Sometimes an actor takes a role that allows them to delve into the cinema and real life biography. Marlon Brando exposed so much in Last Tango in Paris. Birdman stripped Michael Keaton down to his career choices. You can’t imagine anyone else playing those roles because the actor brought so much to character that it seemed like they were playing themselves in an extreme situation. Such is what happens to Joe Spinell in The Last Horror Show (aka Fanatic). You might not have a clue about Spinell since he wasn’t Robert DeNiro or Al Pacino. But he supported them with his vital roles. He was Willi Cicci in The Godfather. He hired Robert DeNiro to be a cabbie in Taxi Driver. He was the loan shark that paid Sly in Rocky to break kneecaps. The Last Horror Show allows Spinell to created a distorted view of his life and career.
Vinny is a cabbie in New York City with a simple dream. He wants to go to Cannes and get his horror film made. He has a plane ticket and a script. All he needs to do is land Jana Bates (Caroline Munro) as his leading lady. She’s not in the mood to make a horror film for a disheveled guy with no track record. Vinny isn’t going to give up in his pursuit of Jenna. Nobody gets a movie made if they accept every “No.” He struggles to get by the various members of her entourage. How extreme will he go? Turns out a few of Jana’s people are getting killed. Could Vinny be a complete nutcase instead of just a film fanatic?
The film is amazing on so many levels. The actors roam the actual Cannes Festival in 1981 so it’s not faked on a backlot. This is how movies were pushed on the French Riviera. One of the themes is psychotic fans. There’s references to John Hinkley Jr. shooting President Reagan because of his attraction to Jodie Foster in Taxi Driver. This leads us back to Spinell’s work in Taxi Driver. An even bigger connection is that previously Spinell had written a script for Maniac which featured him stalking the luscious Munro. Although odds are that he didn’t have to stalk her to accept his real script. The film reflects so much of his cinema life that it elevates the material. The Last Horror Film is a fine part of Spinell’s legacy.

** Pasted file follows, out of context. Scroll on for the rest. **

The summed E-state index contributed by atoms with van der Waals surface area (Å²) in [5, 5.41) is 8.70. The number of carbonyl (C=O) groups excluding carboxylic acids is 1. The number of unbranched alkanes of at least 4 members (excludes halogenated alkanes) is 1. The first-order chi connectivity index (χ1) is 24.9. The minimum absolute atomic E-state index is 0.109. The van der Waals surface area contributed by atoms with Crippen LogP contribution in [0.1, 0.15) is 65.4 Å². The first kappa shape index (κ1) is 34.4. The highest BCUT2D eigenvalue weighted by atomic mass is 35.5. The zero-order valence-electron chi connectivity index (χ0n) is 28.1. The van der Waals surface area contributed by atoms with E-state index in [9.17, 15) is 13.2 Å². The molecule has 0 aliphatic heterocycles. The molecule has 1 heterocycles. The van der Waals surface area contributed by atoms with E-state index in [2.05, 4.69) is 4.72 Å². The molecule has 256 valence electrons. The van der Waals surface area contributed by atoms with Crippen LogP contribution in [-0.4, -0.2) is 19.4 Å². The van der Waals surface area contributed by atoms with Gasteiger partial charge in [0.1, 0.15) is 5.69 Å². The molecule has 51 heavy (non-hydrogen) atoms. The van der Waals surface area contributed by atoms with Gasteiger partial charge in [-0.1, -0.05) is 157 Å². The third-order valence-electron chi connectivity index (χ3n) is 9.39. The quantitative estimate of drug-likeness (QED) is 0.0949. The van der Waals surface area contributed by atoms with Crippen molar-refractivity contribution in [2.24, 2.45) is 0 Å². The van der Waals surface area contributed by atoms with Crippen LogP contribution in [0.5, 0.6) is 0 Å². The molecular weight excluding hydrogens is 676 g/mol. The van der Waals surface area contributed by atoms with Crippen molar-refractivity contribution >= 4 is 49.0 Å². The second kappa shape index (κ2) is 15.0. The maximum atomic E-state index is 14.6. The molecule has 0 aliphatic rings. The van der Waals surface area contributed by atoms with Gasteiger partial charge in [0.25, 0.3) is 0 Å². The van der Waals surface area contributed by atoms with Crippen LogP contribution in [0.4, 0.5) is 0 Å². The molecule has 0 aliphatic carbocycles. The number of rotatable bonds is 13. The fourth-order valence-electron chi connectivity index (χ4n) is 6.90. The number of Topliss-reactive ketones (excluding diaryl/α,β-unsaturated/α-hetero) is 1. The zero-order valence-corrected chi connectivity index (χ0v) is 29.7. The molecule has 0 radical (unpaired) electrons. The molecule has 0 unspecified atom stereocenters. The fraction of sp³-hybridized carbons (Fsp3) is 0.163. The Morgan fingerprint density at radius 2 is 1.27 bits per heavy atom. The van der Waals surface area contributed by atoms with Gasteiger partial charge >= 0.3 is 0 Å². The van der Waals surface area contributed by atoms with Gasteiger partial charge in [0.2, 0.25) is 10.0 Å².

The video is 1.78:1 anamorphic. The high resolution allows you to appreciate the views of Cannes. There is a bit of grain since a lot of the real footage was shot on 16mm to steal shots around the festival. The audio is DTS-HD MA mono. The audio has a rough feel that works with the rough
New intro by Lloyd Kaufman (4:07) includes Lloyd going drag to hype the film.
Audio commentary is from Luke Walkter, a friend of Spinell. Luke worked with Joe on the film so he has stories to tell including how the director paid for the big effect in the hot tub scene. He also produced the New York footage.
Highlights from the 2015 Tromadance Film Festival (5:21) takes us to the fun in Brooklyn.
Mr. Robbie (8:04) is a short film by Buddy Giovinazzo (Combat Shock) starring Joe Spinell. He’s a kiddie host dealing with dark issues.
A full episode of Troma’s latest web-series Kabukiman’s Cocktail Corner starring Paul Booth (9:44) comes from a really creepy tattoo parlor in Hell’s Kitchen.
The return of one of Troma’s most beloved characters, Dolphin-Man (4:48) is a sketch.
Trailer (1:15) sells the view of Cannes.
The Last Horror Film (aka Fanatic) is a masterpiece about the obsession to achieve cinematic success.
Troma presents The Last Horror Film (aka Fanatic). Directed by: David Winters. Screenplay by: Judd Hamilton, Tom Klassen & David Winters[. Starring: Caroline Munro, Joe Spinell. Judd Hamilton & Filomena Spagnuolo. Rated: R. Running Time: 87 minutes. Released: December 15, 2015.
Tags: Joe Spinell, The Last Horror Film, Troma